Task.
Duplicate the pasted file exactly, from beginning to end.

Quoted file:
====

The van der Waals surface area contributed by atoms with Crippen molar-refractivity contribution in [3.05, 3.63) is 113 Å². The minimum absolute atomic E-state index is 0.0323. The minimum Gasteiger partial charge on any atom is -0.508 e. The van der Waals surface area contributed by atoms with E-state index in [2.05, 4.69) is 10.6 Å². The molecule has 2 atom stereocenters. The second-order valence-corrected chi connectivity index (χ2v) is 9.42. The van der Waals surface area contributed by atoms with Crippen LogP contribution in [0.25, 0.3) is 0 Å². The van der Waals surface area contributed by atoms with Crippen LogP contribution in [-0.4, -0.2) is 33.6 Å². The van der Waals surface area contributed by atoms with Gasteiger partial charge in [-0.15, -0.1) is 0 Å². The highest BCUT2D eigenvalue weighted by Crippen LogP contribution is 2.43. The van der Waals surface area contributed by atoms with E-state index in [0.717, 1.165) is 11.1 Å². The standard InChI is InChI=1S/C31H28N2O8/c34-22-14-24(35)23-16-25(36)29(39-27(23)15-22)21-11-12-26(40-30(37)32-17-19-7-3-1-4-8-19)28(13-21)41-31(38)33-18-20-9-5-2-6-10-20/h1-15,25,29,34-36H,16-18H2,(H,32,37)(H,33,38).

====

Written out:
The van der Waals surface area contributed by atoms with Crippen molar-refractivity contribution in [3.05, 3.63) is 113 Å². The minimum absolute atomic E-state index is 0.0323. The minimum Gasteiger partial charge on any atom is -0.508 e. The van der Waals surface area contributed by atoms with E-state index in [2.05, 4.69) is 10.6 Å². The molecule has 2 atom stereocenters. The second-order valence-corrected chi connectivity index (χ2v) is 9.42. The van der Waals surface area contributed by atoms with Crippen LogP contribution in [0.25, 0.3) is 0 Å². The van der Waals surface area contributed by atoms with Crippen LogP contribution in [-0.4, -0.2) is 33.6 Å². The van der Waals surface area contributed by atoms with Gasteiger partial charge in [-0.15, -0.1) is 0 Å². The highest BCUT2D eigenvalue weighted by Crippen LogP contribution is 2.43. The van der Waals surface area contributed by atoms with E-state index in [0.717, 1.165) is 11.1 Å². The standard InChI is InChI=1S/C31H28N2O8/c34-22-14-24(35)23-16-25(36)29(39-27(23)15-22)21-11-12-26(40-30(37)32-17-19-7-3-1-4-8-19)28(13-21)41-31(38)33-18-20-9-5-2-6-10-20/h1-15,25,29,34-36H,16-18H2,(H,32,37)(H,33,38).